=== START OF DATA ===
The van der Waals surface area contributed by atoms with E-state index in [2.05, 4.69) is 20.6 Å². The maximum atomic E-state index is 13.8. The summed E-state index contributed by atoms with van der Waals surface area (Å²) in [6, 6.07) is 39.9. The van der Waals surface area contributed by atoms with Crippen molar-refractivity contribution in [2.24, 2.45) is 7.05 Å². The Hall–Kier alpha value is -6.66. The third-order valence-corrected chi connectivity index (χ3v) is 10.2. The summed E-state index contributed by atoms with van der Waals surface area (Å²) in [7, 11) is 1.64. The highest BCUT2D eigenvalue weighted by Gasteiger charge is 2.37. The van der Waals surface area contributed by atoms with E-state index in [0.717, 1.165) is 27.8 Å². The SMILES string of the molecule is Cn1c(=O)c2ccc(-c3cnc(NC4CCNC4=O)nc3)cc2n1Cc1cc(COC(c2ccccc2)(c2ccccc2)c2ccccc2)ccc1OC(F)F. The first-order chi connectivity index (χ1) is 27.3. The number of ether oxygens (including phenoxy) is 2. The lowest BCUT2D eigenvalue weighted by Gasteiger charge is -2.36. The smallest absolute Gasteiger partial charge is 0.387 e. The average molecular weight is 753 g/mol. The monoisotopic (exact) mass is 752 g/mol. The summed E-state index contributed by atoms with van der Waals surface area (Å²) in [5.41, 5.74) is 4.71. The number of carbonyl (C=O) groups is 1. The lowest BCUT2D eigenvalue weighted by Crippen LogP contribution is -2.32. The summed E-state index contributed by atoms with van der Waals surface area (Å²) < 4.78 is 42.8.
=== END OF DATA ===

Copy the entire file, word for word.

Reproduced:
The van der Waals surface area contributed by atoms with E-state index in [2.05, 4.69) is 20.6 Å². The maximum atomic E-state index is 13.8. The summed E-state index contributed by atoms with van der Waals surface area (Å²) in [6, 6.07) is 39.9. The van der Waals surface area contributed by atoms with Crippen molar-refractivity contribution in [2.24, 2.45) is 7.05 Å². The Hall–Kier alpha value is -6.66. The third-order valence-corrected chi connectivity index (χ3v) is 10.2. The summed E-state index contributed by atoms with van der Waals surface area (Å²) in [7, 11) is 1.64. The highest BCUT2D eigenvalue weighted by Gasteiger charge is 2.37. The van der Waals surface area contributed by atoms with E-state index in [0.717, 1.165) is 27.8 Å². The SMILES string of the molecule is Cn1c(=O)c2ccc(-c3cnc(NC4CCNC4=O)nc3)cc2n1Cc1cc(COC(c2ccccc2)(c2ccccc2)c2ccccc2)ccc1OC(F)F. The first-order chi connectivity index (χ1) is 27.3. The number of ether oxygens (including phenoxy) is 2. The lowest BCUT2D eigenvalue weighted by Gasteiger charge is -2.36. The smallest absolute Gasteiger partial charge is 0.387 e. The average molecular weight is 753 g/mol. The monoisotopic (exact) mass is 752 g/mol. The summed E-state index contributed by atoms with van der Waals surface area (Å²) in [5.41, 5.74) is 4.71. The number of carbonyl (C=O) groups is 1. The lowest BCUT2D eigenvalue weighted by Crippen LogP contribution is -2.32. The summed E-state index contributed by atoms with van der Waals surface area (Å²) < 4.78 is 42.8.